DesignMarch: Hanna Whitehead

Although the most important design festival in Iceland has once again successfully wrapped another year, the innovative ideas shared, new creations and fresh designs presented will not be forgotten. Among the excitement, one Icelandic designer was using her hands to create conversation with ceramics.

Hanna Whitehead presented her series Another Dialog, a collection of ceramic household objects focused on how shape, size and placement of a handle can influence the ways one uses an object. “When shopping for household products you choose which ones to purchase by imagining how you use them in your daily life at home. You look at them, evaluate their purpose and consider if you have a need for them, and how to use them. Handles play quite a role in that dialogue,” writes Whitehead. From her studio in the southeast of Iceland she produces a variety of products, weaving stories, materials, shape and colour together. Each piece in Another Dialog was a response to the stories and suggestions her viewers had based on her first ceramic object series Dialog. Whitehead also collaborated with local fashion designer Hilda Gunnarsdóttir during DesignMarch to present Illikambur, a new clothing line at Milla Snorrason.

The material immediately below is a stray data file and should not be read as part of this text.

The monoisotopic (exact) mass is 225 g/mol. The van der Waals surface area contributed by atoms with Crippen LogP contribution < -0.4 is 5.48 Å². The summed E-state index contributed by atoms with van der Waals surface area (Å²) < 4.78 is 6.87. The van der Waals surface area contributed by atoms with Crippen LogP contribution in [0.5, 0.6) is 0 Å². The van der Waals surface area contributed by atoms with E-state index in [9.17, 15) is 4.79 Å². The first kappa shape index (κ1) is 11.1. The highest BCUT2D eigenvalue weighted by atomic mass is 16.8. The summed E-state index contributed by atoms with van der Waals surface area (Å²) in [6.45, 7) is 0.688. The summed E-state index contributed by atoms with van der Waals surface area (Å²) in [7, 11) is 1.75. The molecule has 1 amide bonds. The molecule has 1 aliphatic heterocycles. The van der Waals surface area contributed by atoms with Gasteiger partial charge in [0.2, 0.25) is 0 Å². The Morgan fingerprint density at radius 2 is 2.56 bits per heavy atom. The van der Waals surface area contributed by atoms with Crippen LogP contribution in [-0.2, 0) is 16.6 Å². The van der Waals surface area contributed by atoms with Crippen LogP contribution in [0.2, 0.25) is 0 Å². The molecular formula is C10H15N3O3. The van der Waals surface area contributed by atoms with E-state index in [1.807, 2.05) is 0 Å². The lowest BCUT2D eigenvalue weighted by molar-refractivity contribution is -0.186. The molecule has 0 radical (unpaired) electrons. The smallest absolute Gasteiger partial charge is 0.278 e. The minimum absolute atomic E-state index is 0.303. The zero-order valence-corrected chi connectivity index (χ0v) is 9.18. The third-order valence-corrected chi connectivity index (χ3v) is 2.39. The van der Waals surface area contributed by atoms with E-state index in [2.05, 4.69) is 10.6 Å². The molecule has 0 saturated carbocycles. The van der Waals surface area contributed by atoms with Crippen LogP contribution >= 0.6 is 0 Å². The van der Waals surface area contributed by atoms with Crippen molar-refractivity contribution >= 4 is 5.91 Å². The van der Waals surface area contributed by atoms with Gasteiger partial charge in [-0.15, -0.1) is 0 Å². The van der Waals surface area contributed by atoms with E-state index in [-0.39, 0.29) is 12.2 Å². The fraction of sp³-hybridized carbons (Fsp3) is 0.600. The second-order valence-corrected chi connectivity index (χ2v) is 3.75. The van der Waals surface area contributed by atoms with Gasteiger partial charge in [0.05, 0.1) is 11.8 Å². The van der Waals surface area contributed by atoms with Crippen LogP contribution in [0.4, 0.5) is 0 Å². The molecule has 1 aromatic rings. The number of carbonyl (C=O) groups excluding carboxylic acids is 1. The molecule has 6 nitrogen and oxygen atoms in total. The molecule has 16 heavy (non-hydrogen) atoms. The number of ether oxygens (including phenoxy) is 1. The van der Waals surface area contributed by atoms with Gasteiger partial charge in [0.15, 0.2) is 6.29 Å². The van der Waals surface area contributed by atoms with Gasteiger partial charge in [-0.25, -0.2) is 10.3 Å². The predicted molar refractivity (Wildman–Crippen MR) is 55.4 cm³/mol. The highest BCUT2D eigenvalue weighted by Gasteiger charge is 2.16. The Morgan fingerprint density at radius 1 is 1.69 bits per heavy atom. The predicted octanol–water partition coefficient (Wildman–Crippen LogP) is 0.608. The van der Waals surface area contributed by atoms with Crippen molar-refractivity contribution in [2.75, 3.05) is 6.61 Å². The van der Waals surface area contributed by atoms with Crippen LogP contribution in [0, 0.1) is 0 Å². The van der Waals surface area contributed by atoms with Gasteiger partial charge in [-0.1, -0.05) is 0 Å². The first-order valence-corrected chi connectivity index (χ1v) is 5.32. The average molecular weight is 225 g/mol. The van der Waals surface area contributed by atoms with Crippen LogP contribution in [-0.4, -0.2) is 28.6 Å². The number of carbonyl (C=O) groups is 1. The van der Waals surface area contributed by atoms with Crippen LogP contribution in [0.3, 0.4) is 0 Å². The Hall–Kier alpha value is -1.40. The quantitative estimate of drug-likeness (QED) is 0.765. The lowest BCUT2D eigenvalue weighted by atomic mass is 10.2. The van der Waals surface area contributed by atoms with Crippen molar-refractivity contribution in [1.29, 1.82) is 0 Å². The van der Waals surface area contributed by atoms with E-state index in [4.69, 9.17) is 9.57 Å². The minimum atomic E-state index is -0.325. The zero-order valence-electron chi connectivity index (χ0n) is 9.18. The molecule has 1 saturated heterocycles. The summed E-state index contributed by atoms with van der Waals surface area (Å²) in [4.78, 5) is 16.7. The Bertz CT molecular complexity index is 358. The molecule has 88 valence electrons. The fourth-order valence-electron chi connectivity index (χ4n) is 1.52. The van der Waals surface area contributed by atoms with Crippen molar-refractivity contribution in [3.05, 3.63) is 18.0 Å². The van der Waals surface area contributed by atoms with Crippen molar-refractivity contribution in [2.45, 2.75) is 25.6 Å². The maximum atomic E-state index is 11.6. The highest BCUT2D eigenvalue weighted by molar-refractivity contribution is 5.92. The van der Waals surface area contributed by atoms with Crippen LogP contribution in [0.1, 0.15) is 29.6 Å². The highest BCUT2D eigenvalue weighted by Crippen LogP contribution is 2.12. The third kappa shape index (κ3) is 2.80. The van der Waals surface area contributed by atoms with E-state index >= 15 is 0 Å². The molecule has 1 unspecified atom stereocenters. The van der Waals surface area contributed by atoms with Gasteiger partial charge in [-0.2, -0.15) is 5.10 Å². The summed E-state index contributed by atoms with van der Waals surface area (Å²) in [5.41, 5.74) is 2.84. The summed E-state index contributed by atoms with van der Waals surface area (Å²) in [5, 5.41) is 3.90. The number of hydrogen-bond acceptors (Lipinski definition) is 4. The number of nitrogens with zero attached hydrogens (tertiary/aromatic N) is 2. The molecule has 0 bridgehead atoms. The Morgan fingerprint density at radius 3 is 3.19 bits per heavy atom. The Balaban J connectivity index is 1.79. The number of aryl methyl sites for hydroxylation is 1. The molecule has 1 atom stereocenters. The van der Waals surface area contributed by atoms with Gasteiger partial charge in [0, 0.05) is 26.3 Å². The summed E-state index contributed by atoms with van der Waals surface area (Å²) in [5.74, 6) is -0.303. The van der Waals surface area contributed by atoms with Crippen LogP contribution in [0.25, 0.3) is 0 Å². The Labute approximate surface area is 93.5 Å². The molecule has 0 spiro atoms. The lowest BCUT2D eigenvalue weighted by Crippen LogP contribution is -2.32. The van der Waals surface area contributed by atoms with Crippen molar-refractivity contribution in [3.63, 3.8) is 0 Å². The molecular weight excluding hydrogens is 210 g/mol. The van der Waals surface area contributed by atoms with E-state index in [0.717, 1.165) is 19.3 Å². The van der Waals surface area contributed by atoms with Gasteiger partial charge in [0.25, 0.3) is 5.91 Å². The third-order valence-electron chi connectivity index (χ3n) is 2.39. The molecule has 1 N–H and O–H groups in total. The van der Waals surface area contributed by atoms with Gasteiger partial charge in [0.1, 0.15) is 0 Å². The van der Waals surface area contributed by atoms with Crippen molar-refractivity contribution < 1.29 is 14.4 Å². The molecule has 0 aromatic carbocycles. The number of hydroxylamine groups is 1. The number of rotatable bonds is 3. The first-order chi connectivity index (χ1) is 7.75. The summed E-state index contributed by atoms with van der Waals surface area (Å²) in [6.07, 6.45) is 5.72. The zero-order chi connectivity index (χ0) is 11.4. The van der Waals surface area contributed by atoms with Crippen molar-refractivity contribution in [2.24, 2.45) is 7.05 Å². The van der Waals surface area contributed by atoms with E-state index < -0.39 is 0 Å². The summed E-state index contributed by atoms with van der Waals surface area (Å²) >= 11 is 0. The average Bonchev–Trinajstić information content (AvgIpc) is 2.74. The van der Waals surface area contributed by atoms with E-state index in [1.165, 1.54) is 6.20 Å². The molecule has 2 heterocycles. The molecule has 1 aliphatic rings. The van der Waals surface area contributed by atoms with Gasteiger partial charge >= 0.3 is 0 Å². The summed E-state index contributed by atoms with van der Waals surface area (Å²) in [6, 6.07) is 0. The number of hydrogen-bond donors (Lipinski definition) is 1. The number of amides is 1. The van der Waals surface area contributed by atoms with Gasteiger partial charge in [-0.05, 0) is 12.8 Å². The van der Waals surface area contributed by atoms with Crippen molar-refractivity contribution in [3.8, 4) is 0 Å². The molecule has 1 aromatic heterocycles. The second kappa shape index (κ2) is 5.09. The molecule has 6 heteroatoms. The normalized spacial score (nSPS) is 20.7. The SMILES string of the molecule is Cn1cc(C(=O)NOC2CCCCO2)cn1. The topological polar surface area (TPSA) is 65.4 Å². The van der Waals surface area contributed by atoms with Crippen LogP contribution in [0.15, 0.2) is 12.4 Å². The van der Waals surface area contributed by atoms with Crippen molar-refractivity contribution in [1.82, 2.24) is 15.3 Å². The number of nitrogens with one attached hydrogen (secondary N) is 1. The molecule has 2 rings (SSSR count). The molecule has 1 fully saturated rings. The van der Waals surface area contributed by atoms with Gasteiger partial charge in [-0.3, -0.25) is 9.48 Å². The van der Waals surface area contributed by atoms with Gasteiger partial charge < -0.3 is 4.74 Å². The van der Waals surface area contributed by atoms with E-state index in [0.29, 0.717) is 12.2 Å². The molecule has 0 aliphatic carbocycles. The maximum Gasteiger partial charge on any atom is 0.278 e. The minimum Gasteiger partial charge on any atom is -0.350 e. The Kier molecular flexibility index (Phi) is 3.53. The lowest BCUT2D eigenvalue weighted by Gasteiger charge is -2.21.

This year marked DesignMarch’s 10th anniversary. It kicked off in the Harpa Reykjavik concert hall with DesignTalks, a full day dedicated to conversations lead by international creative influencers. By the end of the day, ideas about the power and potential of design in society were percolating in the minds of attendees. Dutch solar designer Marjan van Aubel awed the room with her ingenious solar power creations: charging stations built into household furniture, such as a the leg in a table, or window pane; Space10’s Danish co-founder and creative director Kaave Pour gave a powerful talk about the potential of technology; Swedish photographer and set designer Tekla Evelina Severin spoke about her growing status as Instagram phenomenon; and Danish fashion designer Henrik Vibskov lead the room on a visual journey with a photo-heavy presentation through his world of unique art installations and clothing.

The remaining days were reserved for admiring the roughly one hundred events, workshops and exhibitions of local artists. Reykjavik was alive with visitors hopping between stores, museums and art galleries, covering all fields of design, including architecture, fashion, furniture, graphic and product design.